The Core Connection: System and Function Calls Explored

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Let’s unveil the profound impact of system and function calls, demystifying the interplay between software and hardware that happens in nanoseconds.

In the field of open source, most primary operating systems are *nix based. These operating systems are crucial when it comes to software engineering. Even in interviews with top-tier tech companies, operating systems are almost always integral to the discussion.

In this article, we delve into one of the pivotal aspects of operating systems: system and function calls. Essentially, our goal is to understand the intricacies of what occurs when any action is performed on our computer system. We seek to understand how tasks are executed and explore the various methods used for these executions.

Before we proceed, let us understand the concept of the kernel in an operating system. The kernel is the central most part of the operating system. It is a protected area of the OS that is inaccessible to all users. It is the kernel that maintains direct contact with the computer’s hardware.

Now let us define a system call. When any process on your computer system, such as running a program, requires hardware access, it will communicate or request the kernel to execute the action required. Basically, the process sends a request to the kernel to fulfil a specific task. During this time, the machine gets temporary privileged access to the kernel, if the call is permitted. It performs the required task, and we then go back to the user privileges. This transition is called context switching.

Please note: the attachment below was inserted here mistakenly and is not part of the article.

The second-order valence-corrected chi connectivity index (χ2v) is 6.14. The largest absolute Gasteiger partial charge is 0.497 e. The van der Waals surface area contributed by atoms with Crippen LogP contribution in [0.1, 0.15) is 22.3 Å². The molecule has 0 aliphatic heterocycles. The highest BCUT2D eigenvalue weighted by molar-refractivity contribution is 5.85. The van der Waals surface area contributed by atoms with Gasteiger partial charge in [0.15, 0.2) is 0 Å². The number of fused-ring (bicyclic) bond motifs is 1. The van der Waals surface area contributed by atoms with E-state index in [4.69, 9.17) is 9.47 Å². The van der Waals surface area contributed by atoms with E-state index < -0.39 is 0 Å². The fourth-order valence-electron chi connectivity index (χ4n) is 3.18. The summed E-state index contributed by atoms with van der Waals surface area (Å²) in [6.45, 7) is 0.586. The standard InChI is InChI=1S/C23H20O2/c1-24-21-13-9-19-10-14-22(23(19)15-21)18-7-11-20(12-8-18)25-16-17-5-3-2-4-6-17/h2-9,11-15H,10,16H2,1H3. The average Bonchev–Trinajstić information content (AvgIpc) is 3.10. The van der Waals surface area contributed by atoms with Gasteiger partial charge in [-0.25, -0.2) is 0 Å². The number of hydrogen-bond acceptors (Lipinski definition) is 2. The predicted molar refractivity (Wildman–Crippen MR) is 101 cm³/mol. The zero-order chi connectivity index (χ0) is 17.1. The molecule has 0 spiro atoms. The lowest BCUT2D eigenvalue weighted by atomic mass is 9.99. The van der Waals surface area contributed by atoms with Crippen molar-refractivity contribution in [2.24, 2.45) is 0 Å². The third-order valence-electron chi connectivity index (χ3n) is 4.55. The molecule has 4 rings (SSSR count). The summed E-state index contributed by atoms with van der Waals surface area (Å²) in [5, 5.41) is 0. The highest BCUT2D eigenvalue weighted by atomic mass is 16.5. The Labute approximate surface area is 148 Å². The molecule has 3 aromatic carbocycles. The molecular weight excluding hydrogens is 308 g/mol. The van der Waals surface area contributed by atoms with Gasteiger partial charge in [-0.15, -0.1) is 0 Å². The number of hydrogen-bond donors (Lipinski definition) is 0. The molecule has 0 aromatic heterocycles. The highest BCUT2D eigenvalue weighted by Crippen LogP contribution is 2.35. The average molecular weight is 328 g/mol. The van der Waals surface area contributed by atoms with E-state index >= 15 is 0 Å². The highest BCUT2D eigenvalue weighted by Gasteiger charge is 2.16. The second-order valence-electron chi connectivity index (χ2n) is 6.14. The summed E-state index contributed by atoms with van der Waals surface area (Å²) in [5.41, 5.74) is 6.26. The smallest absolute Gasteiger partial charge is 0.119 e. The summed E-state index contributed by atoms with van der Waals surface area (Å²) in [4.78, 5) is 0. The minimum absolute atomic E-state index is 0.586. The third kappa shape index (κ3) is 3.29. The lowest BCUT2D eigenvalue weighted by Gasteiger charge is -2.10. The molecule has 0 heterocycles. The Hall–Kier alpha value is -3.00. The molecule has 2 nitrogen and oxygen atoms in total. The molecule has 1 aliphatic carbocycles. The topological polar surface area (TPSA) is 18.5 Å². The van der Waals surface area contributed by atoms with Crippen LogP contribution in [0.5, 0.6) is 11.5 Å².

fork() and exec()

Two of the most popular system calls are fork() and exec(). Fork is used to create a new process, while exec helps associate and run a process with a task. Now what is a function call? A function call invokes a set of statements defined, but in the user space, not the kernel space. If a function call requires hardware utilisation, it will have to go through the kernel through a system call only.

Now obviously, invoking a system call takes longer than a function call. This is because, when a system call is made, the context should first change from user to kernel, execute the task, and then switch back to the user context. This will take much longer than a simple function call.

Open up a new text editor and type the following code:

#include <sys/time.h>
#include <unistd.h>
#include <assert.h>
#include<stdio.h>

int foo(){

return(10);
}
long nanosec(struct timeval t);
{
return((t.tv_sec*1000000+t.tv_usec)*1000);
}
int main()
{
int i,j,res;
long N_iterations=1000000;
float avgTimeSysCall, avgTimeFuncCall; struct timeval t1, t2;

res=gettimeofday(&t1,NULL);
assert(res==0);
for (i=0;i<N_iterations; i++)
{
j=getpid();

}
res=gettimeofday(&t2,NULL);

assert(res==0);
avgTimeSysCall = (nanosec(t2) - nanosec(t1))/(N_iterations*1.0);

res=gettimeofday(&t1,NULL);

assert(res==0);
for (i=0;i<N_iterations; i++)

{

j=foo();

}

res=gettimeofday(&t2,NULL);

assert(res==0);
avgTimeFuncCall = (nanosec(t2) - nanosec(t1))/(N_iterations*1.0);

printf(“Average time for System call getpid : %f\n”,avgTimeSysCall);

printf(“Average time for Function call : %f\n”,avgTimeFuncCall);

}

In this code, we are taking very simple system and function calls and running them multiple times, calculating averages of all the calls to get an accurate value. We are measuring the time in nanoseconds, as the durations are that short!!

You will see in the output, as shown in Figure 1, that the system call takes approximately ~452 nanoseconds whereas the function call requires only ~1.6 nanoseconds, which is way less!! This proves that context switching is a huge overhead during function calls, emphasising the need for caution.

Figure 1: Output of time difference between a function call and system call

This was very interesting, wasn’t it? Linux is fascinating and the fact that we can experiment and learn on it adds to its allure. So, never stop exploring and learning — the deeper you go, the more fun it is!!

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